Tourism: A monster? Loch Ness does not reveal its mystery

Sometimes it's a seabird, sometimes an otter - but not a Loch Ness monster.

Tourism: A monster? Loch Ness does not reveal its mystery

Sometimes it's a seabird, sometimes an otter - but not a Loch Ness monster. Steve Feltham has been observing the legendary lake in the Scottish Highlands for decades. What's moving there, why is the water rippling there? Even on this sunny spring day, the 60-year-old suddenly tenses his back and reaches for the binoculars that are always at hand. But it's just a gust of wind that makes a wave slosh. The creature that Feltham has been passionately searching for so long fails to show itself again.

It has long been known that something is supposed to live in Loch Ness, which is up to 230 meters deep. As early as 565, the Irish monk Columbanus claims to have seen a sea monster here. In modern times, the newspaper "Inverness Courier" was the first to report that a "monster" lives in the lake on May 2, 1933. Exactly 90 years later, the hype is enormous. Feltham was also drawn to the stories. As a child he spent holidays at the lake, as an adult he was drawn back again and again. Eventually he quit his job, sold his house in southern England and has been searching ever since.

For 32 years, Feltham has lived in a converted trailer on the beach in Dores, directly on the lake, met his girlfriend there - and has long been in the Guinness Book of Records. No one has searched for the "monster" longer - and more in vain - than Feltham. Or as the "full-time Nessie hunter" jokingly said in an interview with the German Press Agency: "I'm the world champion at not finding Nessie."

Nessie is everywhere

Whoever says "Loch Ness" almost always means "Nessie". Around the 36 km long lake it is impossible to avoid the monster. Nessie can be seen on information signs and billboards, the friendly, green dinosaur laughs from mugs, T-shirts and magnets, plush figures hang in heaps in the souvenir shops.

"Nessie is arguably our best tourism ambassador in the Highlands - and everyone who visits Loch Ness wants the opportunity to see the mysterious creature," says Chris Taylor of tourism organization Visit Scotland. It's worth it: The "Inverness Courier" recently reported that thanks to Nessie, 1.6 million tourists come to the lake every year, bringing in sales of 330 million pounds (373 million euros) and creating hundreds of jobs.

Mike Bell has one of those jobs. He has been driving tourists across the lake since 2019. His boat is called "Nessie Hunter", Nessie hunter. The best chances of sightings are around the ruins of Urquhart Castle on the west bank, reports Bell. He explains with a smile: "That's where most of the tourists are." The young man himself has not yet seen any traces of the monster, only on the sonar he has come across an inexplicable measurement. His predecessor on the "Nessie Hunter" is said to have seen the monster 19 times.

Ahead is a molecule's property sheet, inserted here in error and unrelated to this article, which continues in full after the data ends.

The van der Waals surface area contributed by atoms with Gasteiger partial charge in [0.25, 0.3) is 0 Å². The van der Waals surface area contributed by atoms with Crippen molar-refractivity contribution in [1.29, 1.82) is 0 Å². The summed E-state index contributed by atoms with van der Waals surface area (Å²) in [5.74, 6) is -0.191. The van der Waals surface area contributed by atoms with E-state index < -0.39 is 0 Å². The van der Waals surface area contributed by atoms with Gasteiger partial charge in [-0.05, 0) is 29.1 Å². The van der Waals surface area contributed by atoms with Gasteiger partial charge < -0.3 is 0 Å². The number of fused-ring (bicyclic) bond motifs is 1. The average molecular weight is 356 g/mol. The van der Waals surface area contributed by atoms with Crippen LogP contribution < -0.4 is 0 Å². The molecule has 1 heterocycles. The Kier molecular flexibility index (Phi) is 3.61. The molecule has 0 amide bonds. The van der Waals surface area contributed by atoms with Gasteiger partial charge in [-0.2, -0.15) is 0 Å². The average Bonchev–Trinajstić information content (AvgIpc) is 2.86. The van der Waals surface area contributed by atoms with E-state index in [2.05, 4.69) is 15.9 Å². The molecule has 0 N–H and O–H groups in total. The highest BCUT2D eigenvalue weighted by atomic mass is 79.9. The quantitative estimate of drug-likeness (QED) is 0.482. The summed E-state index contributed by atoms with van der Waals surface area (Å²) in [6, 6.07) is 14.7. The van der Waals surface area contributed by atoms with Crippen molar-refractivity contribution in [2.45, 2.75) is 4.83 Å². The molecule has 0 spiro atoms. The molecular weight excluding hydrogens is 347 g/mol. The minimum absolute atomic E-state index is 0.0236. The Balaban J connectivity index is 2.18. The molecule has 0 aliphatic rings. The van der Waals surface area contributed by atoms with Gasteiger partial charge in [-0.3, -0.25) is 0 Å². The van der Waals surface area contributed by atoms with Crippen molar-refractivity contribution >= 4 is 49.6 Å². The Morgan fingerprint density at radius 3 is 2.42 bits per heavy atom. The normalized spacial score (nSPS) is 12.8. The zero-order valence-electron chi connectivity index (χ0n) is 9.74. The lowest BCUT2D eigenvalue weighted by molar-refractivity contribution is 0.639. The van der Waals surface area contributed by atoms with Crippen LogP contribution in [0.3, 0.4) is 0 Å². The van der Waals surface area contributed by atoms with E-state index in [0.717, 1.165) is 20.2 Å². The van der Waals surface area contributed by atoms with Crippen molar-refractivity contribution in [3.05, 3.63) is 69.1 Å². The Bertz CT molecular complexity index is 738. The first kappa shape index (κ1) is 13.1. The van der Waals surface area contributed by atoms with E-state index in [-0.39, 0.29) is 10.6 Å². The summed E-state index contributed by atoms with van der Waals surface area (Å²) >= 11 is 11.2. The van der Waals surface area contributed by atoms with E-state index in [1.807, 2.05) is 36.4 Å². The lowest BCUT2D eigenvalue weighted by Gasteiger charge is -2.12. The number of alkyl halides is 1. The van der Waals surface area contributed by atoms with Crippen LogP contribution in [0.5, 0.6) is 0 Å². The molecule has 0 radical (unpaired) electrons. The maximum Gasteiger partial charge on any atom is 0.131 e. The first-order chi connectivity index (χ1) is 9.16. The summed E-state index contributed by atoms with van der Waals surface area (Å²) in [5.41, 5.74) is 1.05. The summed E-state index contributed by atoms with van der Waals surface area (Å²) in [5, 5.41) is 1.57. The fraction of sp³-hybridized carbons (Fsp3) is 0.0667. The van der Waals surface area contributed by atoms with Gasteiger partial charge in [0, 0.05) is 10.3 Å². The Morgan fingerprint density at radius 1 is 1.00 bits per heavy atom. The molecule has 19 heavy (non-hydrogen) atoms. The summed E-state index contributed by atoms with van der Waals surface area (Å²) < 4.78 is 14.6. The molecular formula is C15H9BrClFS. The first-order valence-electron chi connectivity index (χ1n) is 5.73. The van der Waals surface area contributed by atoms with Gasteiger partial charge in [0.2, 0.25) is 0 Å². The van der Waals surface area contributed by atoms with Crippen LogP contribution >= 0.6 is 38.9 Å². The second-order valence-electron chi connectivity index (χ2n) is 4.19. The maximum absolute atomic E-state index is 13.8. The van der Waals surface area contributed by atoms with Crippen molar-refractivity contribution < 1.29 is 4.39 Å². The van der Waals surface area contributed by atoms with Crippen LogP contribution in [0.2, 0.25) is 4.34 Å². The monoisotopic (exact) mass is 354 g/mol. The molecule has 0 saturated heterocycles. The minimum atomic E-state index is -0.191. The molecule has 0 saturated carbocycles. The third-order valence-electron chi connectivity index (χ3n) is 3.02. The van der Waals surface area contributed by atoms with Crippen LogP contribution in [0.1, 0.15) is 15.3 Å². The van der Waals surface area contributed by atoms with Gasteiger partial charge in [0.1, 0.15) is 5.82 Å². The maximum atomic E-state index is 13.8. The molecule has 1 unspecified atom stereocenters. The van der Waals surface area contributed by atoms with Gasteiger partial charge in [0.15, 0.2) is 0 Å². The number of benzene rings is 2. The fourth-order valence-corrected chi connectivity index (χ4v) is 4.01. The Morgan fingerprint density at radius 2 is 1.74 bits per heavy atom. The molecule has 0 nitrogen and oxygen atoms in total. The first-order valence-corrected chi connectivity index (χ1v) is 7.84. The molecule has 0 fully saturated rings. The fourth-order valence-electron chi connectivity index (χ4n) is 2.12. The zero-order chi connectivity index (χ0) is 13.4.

It all started 90 years ago

The center of Nessie tourism is the small village of Drumnadrochit - although it has no direct access to the lake. That has to do with the report in the "Courier" 90 years ago, says Captain Bell. At the time, manager Aldie Mackay stormed into the bar of her hotel and excitedly told the man behind the counter that she had just spotted a "whale-like monster" in Loch Ness. The hotel was in Drumnadrochit - and when the story became public, onlookers and adventurers traveled there: the start of Nessie tourism.

Today the building houses the interactive Loch Ness Centre. After a refurbishment, which is due to be completed by the end of May, Nessie is once again seen from all angles. The scene with Mackay, embodied by actors, will be shown as a video.

Next door, the more tranquil "Nessieland" also takes care of the well-known resident. "We keep the myth alive," explains staff member Mark, who also works as an author under the pseudonym Mark Marquis HK. "That's why people come to Loch Ness," he says. "You don't come here to be told that the story isn't true." This is one of the reasons why Nessie is always portrayed in such a friendly way. "We don't want to create an atmosphere like in 'Jaws'," says Mark, laughing. Boatman Bell agrees: There have been children who have not boarded - fearing that Nessie will eat them.

"No smoke, no fire"

Finally, the most important question remains: does Nessie exist or not? The statements of the experts at the lake result in a clear Yes. "There's something there. No smoke, no fire," says Mark. Captain Bell says sonar images have consistently revealed clues of moving objects larger than a fish that cannot be explained. But it's definitely not a prehistoric monster, it's not scientifically possible, they both say -- and they agree with the "full-time hunter."

"I think there's something in here," Feltham insists, stroking his playdough-stained hands as a memento of the Nessie crafts he does for a living. It is shy and - unlike seals, which occasionally get lost in the lake - rarely has to appear. It is something that multiplies, which also explains the sightings for decades. Maybe it's a big catfish, says Feltham thoughtfully. The only thing that is clear to him is: "It's a mystery." Feltham does not give up hope that he will find the solution.